When Sunday came, my usual angst had progressed to a state of panic. I cared little about the Polaroid camera or about the recognition — far, far more was at stake. My mother, whether from her rapidly progressive dementia, or from some epiphany from the Powers-That-Be, kept proclaiming to me and to anyone who would listen that I was the winner. All she could cry out was “Anthony will win — Anthony will win!” to my consternation and embarrassment. The pressure was intense; I knew I did not deserve to win — Rita did.
That day, Fate was kind to me — or, rather, to my mother and father. I was spared great embarrassment, at least until the aftermath in the classroom when all the graduates bid each other our last farewell. As the handshakes and hugs dissipated, the Great Rita Zarcone quietly walked over to me and remarked with the solemness and sincerity of a saint: “Congratulations, Anthony, on winning the award.” Disarmed to the point where I was rendered devoid of emotion, I mumbled back: “Thank you, Rita.”
If I had known at the time what the future held for us, I would have exclaimed: “This is stupid, YOU are the winner, the camera is yours!” And I don’t think this time she would have argued with me.
Time passed and, of course, she was at the top of her high school class. We both made Mount Carmel School proud. Until 2 years later when we all got the message that Rita had died. It was malignant breast cancer. My immediate reaction was to try to inform the world of her personal congratulation to me of which no one else was aware — the gesture of grace and dignity unbecoming of a 14-year-old. I nervously wrote out and submitted a letter to the local New Jersey newspaper, the Herald News. I remember starting the article: “Sometimes simple things happen to simple people that the world has to know about….” The editors thought differently: they neither published nor even acknowledged receipt of my letter. Maybe because it was hand-written, they just trashed it as some customer complaint. Or maybe the revelation would just have to wait until now.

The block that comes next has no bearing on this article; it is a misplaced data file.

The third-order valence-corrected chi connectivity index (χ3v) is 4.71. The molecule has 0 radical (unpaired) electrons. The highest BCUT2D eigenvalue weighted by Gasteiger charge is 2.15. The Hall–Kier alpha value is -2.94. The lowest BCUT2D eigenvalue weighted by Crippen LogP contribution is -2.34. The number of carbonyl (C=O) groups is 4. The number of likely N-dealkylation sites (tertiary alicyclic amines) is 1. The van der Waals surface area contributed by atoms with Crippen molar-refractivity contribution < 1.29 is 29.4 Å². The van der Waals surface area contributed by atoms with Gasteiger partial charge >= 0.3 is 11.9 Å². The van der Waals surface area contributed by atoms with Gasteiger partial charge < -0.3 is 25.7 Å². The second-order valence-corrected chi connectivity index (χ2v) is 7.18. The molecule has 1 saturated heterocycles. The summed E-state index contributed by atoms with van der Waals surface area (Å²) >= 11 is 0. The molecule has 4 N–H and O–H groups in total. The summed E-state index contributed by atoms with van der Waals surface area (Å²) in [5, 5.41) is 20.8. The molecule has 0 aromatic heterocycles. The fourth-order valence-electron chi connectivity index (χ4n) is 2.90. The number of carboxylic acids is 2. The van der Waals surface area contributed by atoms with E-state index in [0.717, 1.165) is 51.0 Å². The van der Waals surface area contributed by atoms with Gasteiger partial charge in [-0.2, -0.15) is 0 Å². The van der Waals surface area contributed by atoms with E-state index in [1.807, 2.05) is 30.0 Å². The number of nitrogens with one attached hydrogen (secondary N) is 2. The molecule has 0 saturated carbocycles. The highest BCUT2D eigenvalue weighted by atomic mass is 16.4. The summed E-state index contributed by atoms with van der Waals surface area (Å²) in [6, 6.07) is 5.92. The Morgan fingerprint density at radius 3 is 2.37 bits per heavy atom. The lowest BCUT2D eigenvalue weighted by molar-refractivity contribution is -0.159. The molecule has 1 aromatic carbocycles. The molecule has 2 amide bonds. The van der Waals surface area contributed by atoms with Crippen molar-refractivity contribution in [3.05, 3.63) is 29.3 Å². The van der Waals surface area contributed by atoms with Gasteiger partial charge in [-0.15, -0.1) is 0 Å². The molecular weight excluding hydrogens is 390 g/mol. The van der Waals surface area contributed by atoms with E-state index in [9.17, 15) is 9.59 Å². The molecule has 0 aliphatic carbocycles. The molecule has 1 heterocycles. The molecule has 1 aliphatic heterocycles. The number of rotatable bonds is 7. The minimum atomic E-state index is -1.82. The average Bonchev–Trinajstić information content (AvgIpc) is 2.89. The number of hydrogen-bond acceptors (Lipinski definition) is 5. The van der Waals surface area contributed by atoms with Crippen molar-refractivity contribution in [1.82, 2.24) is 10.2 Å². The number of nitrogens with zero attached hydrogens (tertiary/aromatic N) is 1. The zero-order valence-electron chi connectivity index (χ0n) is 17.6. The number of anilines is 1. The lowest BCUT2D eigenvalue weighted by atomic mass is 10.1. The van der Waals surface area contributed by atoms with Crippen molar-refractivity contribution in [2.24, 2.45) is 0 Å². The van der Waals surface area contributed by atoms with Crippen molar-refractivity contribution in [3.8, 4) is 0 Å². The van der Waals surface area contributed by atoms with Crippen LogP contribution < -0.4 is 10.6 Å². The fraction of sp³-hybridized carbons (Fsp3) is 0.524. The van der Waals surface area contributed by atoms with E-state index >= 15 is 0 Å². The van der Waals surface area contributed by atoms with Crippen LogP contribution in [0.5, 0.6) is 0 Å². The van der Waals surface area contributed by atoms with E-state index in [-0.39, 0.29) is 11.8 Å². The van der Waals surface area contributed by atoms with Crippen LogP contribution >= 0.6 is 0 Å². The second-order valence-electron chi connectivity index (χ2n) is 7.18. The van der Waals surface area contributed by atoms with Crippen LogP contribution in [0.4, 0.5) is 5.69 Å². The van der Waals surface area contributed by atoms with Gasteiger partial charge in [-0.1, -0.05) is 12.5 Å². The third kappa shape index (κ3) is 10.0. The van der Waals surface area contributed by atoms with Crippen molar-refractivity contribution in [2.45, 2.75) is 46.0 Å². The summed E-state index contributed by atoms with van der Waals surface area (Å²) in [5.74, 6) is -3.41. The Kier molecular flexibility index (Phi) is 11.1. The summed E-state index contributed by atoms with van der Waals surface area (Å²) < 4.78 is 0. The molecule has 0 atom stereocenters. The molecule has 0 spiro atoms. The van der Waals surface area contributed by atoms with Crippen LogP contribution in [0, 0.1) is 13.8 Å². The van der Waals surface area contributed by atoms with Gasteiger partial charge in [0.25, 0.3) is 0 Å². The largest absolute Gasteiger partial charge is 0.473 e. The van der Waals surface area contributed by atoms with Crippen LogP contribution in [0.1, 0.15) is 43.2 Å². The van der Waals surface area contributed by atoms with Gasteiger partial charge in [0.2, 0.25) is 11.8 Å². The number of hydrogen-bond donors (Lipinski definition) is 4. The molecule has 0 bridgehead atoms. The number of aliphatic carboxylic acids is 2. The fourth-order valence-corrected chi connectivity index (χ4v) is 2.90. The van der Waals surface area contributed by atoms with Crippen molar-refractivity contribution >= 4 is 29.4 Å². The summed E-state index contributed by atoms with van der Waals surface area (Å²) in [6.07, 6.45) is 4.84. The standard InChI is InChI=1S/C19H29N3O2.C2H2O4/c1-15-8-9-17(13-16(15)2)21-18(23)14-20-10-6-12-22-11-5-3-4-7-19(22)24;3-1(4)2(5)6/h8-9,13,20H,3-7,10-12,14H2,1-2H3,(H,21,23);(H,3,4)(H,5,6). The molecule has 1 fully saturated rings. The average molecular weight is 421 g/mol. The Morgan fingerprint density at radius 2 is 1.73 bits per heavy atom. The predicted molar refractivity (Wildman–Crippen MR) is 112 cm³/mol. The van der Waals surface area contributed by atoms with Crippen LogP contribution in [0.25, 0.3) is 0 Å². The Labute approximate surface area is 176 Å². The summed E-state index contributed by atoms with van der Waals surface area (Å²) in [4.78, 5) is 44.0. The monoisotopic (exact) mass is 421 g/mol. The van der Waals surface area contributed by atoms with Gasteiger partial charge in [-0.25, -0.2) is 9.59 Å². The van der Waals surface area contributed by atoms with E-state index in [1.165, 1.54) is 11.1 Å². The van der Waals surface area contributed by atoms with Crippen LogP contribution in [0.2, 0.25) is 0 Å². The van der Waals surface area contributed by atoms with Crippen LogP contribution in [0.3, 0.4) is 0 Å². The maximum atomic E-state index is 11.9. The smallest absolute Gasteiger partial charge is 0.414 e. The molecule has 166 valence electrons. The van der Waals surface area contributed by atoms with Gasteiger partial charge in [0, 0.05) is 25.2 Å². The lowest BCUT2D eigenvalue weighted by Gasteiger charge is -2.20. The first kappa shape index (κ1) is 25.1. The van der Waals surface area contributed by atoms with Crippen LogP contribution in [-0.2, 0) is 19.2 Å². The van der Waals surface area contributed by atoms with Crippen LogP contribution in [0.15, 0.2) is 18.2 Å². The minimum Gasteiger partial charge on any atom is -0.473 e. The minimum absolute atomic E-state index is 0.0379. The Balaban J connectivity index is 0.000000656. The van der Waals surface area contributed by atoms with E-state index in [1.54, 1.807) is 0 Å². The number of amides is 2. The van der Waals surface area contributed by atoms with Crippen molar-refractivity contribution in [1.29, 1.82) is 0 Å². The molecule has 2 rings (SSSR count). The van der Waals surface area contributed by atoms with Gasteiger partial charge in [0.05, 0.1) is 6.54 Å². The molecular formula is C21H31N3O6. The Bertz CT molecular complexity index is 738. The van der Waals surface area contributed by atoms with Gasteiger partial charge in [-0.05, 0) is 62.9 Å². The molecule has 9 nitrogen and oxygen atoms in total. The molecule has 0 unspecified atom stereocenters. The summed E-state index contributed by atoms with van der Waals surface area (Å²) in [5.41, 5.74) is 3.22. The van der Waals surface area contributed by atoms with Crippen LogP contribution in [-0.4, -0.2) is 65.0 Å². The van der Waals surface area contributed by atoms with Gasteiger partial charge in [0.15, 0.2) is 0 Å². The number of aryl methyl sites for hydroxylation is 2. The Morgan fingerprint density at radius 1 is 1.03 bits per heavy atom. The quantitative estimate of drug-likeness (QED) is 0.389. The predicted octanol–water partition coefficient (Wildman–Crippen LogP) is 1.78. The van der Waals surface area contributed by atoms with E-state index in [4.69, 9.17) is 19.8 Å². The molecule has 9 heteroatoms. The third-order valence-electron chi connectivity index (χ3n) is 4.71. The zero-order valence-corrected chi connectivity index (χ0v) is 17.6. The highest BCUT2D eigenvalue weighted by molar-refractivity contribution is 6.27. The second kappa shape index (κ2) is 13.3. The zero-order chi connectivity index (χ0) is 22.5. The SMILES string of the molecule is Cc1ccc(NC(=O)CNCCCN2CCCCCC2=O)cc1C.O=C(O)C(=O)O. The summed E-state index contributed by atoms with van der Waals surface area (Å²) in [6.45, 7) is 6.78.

For 50 years, every recollection of that Sunday made me more and more convinced that the glory of that day should have been Rita’s. It has taken me 50 years to finally realize that it truly was. I am convinced the dear nuns gave the award not to me, but to my ailing mother. And because of her lofty aspirations and other-worldy perspectives on life, the award really did mean absolutely nothing to Rita at that time.
I think she knew the whole irony. I think she was enabled by some strange power to look into my soul. I think she knew that I was the one who was desperately in need of a hero — and that, over the long haul, I would not let her die in vain.
(Our Lady of Mount Carmel Elementary School—as it was in 1965, is now, and perhaps ever shall be.)